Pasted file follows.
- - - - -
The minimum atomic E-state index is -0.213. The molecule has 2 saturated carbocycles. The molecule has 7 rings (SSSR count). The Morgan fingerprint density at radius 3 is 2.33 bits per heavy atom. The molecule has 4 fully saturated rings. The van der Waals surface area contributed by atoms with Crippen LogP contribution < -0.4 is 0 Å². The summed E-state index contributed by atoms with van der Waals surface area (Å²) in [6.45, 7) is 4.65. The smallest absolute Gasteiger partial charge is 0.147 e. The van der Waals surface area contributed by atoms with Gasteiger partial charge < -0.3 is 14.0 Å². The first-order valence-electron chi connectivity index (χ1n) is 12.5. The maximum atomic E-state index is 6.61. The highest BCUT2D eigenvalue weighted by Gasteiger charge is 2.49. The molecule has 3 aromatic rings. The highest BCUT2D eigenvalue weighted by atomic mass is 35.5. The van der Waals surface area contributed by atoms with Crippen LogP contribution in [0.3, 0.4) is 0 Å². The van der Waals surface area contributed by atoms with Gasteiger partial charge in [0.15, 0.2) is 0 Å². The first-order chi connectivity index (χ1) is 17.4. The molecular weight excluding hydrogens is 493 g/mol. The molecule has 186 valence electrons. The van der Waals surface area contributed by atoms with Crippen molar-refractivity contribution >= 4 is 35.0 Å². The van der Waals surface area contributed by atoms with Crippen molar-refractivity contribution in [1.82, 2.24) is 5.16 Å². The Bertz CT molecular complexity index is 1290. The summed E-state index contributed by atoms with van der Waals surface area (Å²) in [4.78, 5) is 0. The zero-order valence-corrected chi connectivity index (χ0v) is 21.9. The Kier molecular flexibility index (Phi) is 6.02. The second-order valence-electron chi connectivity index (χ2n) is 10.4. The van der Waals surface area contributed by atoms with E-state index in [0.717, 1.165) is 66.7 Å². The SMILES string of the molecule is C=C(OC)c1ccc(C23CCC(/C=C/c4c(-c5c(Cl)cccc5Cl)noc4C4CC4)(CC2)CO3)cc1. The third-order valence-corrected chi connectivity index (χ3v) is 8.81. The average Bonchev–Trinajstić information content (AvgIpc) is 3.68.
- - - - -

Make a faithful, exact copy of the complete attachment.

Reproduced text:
The minimum atomic E-state index is -0.213. The molecule has 2 saturated carbocycles. The molecule has 7 rings (SSSR count). The Morgan fingerprint density at radius 3 is 2.33 bits per heavy atom. The molecule has 4 fully saturated rings. The van der Waals surface area contributed by atoms with Crippen LogP contribution < -0.4 is 0 Å². The summed E-state index contributed by atoms with van der Waals surface area (Å²) in [6.45, 7) is 4.65. The smallest absolute Gasteiger partial charge is 0.147 e. The van der Waals surface area contributed by atoms with Gasteiger partial charge < -0.3 is 14.0 Å². The first-order valence-electron chi connectivity index (χ1n) is 12.5. The maximum atomic E-state index is 6.61. The highest BCUT2D eigenvalue weighted by Gasteiger charge is 2.49. The molecule has 3 aromatic rings. The highest BCUT2D eigenvalue weighted by atomic mass is 35.5. The van der Waals surface area contributed by atoms with Crippen LogP contribution in [0.3, 0.4) is 0 Å². The van der Waals surface area contributed by atoms with Gasteiger partial charge in [0.15, 0.2) is 0 Å². The first-order chi connectivity index (χ1) is 17.4. The molecular weight excluding hydrogens is 493 g/mol. The molecule has 186 valence electrons. The van der Waals surface area contributed by atoms with Crippen molar-refractivity contribution >= 4 is 35.0 Å². The van der Waals surface area contributed by atoms with Crippen molar-refractivity contribution in [1.82, 2.24) is 5.16 Å². The Bertz CT molecular complexity index is 1290. The summed E-state index contributed by atoms with van der Waals surface area (Å²) in [4.78, 5) is 0. The zero-order valence-corrected chi connectivity index (χ0v) is 21.9. The Kier molecular flexibility index (Phi) is 6.02. The second-order valence-electron chi connectivity index (χ2n) is 10.4. The van der Waals surface area contributed by atoms with E-state index in [0.717, 1.165) is 66.7 Å². The SMILES string of the molecule is C=C(OC)c1ccc(C23CCC(/C=C/c4c(-c5c(Cl)cccc5Cl)noc4C4CC4)(CC2)CO3)cc1. The third-order valence-corrected chi connectivity index (χ3v) is 8.81. The average Bonchev–Trinajstić information content (AvgIpc) is 3.68.